Keeping a Close Eye on Valuation

Finally, we pay close attention to a company’s absolute and relative valuation to avoid paying an unreasonable price for expected growth. We do not chase “momentum” stocks whose excessive valuations are unsustainable and likely to decline at some point if growth expectations are lowered.

We also believe our long‑term investment horizon creates a strategic advantage. We invest in companies we expect to hold for several years, and our turnover rate is typically far below the average for comparable funds. It is not unusual for our portfolio to hold companies for a decade or longer, though the average holding period is about four years.

Our approach also combines the strengths of quantitative techniques with fundamental research to identify attractively valued companies with developed, stable businesses. Quantitative techniques can enhance portfolio management by analyzing the trade-offs between risk, return, and transaction costs for each holding. We believe portfolio construction and structure, along with stock selection, are keys to achieving long‑term success.

Investors can obtain the benefits of broad diversification by investing in funds that seek to replicate a particular market index, taking a so‑called passive investing approach. However, they should compare that with well‑diversified, actively managed funds that have achieved superior long‑term performance, with comparable or less volatility.

Call 1-800-225-5132 to request a prospectus or summary prospectus; each includes investment objectives, risks, fees, expenses, and other information that you should read and consider carefully before investing.

Important Information

This material is provided for informational purposes only and is not intended to be investment advice or a recommendation to take any particular investment action.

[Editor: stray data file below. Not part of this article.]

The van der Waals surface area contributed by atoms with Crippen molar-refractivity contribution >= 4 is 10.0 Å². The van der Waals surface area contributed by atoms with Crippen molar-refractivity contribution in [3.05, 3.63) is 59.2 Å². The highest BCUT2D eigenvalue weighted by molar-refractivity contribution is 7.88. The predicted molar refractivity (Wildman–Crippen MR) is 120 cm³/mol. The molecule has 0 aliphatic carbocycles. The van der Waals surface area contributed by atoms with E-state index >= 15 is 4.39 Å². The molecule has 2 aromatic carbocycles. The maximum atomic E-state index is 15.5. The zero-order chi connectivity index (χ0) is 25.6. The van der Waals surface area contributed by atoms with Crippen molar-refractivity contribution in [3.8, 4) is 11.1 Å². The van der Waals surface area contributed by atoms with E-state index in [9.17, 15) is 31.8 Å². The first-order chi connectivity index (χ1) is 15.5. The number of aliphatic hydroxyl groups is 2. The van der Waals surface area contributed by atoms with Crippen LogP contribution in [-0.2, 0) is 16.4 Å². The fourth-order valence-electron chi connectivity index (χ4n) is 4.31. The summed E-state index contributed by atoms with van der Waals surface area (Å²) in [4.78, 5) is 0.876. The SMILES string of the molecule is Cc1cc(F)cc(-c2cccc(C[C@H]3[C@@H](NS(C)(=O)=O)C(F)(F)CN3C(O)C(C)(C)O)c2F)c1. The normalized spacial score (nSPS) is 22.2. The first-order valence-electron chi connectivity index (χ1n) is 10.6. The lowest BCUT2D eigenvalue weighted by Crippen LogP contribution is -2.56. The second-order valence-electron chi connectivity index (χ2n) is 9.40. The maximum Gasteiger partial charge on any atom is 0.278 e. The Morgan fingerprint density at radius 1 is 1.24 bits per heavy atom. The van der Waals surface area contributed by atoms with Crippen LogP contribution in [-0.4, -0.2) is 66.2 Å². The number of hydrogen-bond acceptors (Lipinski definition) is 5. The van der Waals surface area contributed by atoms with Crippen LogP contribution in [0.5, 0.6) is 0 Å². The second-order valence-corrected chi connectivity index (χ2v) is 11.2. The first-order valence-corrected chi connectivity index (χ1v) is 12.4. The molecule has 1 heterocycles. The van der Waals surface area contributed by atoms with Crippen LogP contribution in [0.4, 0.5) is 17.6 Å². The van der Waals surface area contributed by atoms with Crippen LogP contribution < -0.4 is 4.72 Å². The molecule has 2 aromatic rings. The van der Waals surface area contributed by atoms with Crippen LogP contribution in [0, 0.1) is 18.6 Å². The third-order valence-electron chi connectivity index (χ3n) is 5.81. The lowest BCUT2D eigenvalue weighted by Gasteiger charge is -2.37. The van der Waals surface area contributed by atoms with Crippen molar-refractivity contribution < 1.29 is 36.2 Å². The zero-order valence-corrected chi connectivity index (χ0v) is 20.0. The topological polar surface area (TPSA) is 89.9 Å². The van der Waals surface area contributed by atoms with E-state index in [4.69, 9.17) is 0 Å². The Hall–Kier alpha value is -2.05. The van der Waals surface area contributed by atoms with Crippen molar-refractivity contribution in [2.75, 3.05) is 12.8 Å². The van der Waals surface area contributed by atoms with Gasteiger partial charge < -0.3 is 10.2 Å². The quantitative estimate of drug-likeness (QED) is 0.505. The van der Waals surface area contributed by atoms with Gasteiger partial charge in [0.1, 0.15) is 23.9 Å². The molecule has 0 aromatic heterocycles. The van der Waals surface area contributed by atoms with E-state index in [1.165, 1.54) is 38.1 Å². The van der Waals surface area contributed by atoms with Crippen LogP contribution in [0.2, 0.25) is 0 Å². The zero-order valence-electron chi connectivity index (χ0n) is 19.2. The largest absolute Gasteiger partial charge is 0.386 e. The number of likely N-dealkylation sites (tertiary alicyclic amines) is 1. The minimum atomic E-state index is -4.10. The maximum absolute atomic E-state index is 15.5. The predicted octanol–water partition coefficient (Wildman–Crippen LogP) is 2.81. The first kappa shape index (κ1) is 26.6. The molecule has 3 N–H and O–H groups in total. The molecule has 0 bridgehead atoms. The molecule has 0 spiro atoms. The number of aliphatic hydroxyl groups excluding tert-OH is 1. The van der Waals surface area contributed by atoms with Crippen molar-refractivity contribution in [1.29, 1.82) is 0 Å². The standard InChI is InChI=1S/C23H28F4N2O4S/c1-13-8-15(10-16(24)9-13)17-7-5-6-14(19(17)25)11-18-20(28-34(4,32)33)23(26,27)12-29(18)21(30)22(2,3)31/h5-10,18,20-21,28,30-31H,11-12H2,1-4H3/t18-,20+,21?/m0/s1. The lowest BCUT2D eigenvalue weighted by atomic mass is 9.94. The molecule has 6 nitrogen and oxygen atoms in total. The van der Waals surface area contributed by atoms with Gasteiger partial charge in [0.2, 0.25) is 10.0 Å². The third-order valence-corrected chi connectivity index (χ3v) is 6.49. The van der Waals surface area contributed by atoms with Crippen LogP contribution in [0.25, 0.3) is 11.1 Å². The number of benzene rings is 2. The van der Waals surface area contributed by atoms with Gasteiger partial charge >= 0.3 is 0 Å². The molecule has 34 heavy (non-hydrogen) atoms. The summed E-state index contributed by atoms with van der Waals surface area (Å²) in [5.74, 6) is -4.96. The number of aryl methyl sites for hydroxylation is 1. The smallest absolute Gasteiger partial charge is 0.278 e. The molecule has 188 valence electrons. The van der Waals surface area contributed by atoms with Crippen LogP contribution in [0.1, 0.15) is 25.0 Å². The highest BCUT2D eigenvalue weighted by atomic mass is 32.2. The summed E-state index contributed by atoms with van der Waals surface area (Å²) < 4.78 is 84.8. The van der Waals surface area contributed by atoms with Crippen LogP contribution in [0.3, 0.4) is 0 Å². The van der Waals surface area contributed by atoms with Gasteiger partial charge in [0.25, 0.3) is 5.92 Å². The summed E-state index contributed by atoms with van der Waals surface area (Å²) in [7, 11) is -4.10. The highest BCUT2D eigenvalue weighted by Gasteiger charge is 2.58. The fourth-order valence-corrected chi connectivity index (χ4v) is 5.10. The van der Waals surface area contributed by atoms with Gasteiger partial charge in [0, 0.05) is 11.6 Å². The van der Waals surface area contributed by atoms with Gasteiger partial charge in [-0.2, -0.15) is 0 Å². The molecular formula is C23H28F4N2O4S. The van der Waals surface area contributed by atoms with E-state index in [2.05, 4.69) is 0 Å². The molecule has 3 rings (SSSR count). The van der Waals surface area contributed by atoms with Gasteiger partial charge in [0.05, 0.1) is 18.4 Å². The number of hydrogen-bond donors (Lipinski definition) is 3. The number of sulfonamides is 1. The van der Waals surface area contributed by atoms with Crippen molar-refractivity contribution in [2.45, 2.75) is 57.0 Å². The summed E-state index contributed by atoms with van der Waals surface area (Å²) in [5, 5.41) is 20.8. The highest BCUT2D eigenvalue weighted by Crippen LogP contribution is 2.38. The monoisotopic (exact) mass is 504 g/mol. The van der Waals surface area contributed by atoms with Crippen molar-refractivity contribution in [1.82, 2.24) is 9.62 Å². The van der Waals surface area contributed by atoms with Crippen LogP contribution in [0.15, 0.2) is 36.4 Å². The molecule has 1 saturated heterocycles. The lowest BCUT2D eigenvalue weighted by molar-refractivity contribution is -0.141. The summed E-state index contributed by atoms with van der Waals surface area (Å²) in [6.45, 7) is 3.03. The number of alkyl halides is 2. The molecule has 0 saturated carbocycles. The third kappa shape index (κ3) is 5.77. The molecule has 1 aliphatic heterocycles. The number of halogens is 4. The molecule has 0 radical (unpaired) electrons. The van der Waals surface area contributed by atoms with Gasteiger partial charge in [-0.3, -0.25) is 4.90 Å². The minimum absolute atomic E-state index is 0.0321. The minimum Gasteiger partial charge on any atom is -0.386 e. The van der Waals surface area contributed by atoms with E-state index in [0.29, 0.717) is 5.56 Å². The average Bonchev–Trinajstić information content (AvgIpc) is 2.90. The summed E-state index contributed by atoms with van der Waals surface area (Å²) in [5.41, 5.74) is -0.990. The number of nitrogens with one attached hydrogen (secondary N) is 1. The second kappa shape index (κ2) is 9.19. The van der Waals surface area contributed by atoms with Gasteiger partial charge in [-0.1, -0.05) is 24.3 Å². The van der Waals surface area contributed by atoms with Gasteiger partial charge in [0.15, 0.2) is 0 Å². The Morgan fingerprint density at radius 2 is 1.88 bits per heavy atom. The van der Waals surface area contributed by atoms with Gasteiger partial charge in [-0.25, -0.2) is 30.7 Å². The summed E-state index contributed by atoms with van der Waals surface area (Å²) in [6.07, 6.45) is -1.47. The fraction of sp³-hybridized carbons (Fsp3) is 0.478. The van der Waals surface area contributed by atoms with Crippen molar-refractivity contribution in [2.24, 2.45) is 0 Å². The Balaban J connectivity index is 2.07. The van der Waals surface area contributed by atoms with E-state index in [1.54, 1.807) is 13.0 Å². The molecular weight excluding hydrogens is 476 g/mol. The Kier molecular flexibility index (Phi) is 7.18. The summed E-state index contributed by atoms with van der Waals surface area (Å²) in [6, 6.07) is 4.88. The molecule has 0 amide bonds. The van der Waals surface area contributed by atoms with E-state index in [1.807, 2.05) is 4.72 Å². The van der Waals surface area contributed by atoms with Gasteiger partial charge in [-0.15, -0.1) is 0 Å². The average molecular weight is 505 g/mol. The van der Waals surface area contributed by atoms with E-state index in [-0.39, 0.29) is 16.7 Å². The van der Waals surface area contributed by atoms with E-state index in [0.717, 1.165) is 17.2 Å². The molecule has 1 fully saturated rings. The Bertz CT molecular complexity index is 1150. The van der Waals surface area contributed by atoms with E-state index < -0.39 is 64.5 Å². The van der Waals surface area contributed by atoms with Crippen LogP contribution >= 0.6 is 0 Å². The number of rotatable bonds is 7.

The views contained herein are those of the authors as of March 2019 and are subject to change without notice; these views may differ from those of other T. Rowe Price associates.

All funds are subject to market risk, including possible loss of principal. Because the fund invests primarily in securities issued by mid-cap companies, it is likely to be more volatile than a fund that focuses on securities issued by larger companies. Medium-sized companies often have less experienced management, narrower product lines, more limited financial resources, and less publicly available information than larger companies. In addition, smaller companies are typically more sensitive to changes in overall economic conditions and their securities may be difficult to trade. Because growth stocks have higher valuations and lower dividend yields than slower-growth or cyclical companies, the fund’s share price could decline further in market downturns than non-growth-oriented funds. The fund’s growth investing style may become out of favor, which may result in periods of underperformance.

Diversification cannot assure a profit or protect against loss in a declining market.

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This information is not intended to reflect a current or past recommendation, investment advice of any kind, or a solicitation of an offer to buy or sell any securities or investment services. The opinions and commentary provided do not take into account the investment objectives or financial situation of any particular investor or class of investor. Investors will need to consider their own circumstances before making an investment decision.

Information contained herein is based upon sources we consider to be reliable; we do not, however, guarantee its accuracy.

Past performance is not a reliable indicator of future performance. All investments are subject to market risk, including the possible loss of principal. All charts and tables are shown for illustrative purposes only.